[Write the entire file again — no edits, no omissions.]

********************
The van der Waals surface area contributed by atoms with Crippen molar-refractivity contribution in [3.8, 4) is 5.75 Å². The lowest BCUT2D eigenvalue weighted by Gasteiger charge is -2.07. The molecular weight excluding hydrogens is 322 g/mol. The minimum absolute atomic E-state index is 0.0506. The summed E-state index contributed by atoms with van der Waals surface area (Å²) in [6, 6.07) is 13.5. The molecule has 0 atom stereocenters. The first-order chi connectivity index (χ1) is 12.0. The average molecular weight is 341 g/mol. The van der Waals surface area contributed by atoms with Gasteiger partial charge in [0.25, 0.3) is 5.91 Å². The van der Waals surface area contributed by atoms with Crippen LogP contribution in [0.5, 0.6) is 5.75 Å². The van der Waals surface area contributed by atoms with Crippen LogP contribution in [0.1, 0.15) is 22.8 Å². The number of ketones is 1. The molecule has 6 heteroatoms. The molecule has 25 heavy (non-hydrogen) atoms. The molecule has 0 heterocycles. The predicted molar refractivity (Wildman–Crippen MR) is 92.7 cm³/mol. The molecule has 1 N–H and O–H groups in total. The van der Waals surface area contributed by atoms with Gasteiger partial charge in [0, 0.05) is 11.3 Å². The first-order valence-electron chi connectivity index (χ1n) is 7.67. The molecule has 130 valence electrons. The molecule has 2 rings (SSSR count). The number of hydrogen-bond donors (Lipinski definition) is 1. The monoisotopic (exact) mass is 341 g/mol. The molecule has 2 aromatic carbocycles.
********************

The van der Waals surface area contributed by atoms with Crippen molar-refractivity contribution in [3.8, 4) is 5.75 Å². The lowest BCUT2D eigenvalue weighted by Gasteiger charge is -2.07. The molecular weight excluding hydrogens is 322 g/mol. The minimum absolute atomic E-state index is 0.0506. The summed E-state index contributed by atoms with van der Waals surface area (Å²) in [6, 6.07) is 13.5. The molecule has 0 atom stereocenters. The first-order chi connectivity index (χ1) is 12.0. The average molecular weight is 341 g/mol. The van der Waals surface area contributed by atoms with Gasteiger partial charge in [0.25, 0.3) is 5.91 Å². The van der Waals surface area contributed by atoms with Crippen LogP contribution in [0.5, 0.6) is 5.75 Å². The van der Waals surface area contributed by atoms with Crippen LogP contribution in [0.1, 0.15) is 22.8 Å². The number of ketones is 1. The molecule has 6 heteroatoms. The molecule has 25 heavy (non-hydrogen) atoms. The molecule has 0 heterocycles. The predicted molar refractivity (Wildman–Crippen MR) is 92.7 cm³/mol. The molecule has 1 N–H and O–H groups in total. The van der Waals surface area contributed by atoms with Gasteiger partial charge in [0, 0.05) is 11.3 Å². The first-order valence-electron chi connectivity index (χ1n) is 7.67. The molecule has 130 valence electrons. The molecule has 2 rings (SSSR count). The number of hydrogen-bond donors (Lipinski definition) is 1. The monoisotopic (exact) mass is 341 g/mol. The molecule has 2 aromatic carbocycles.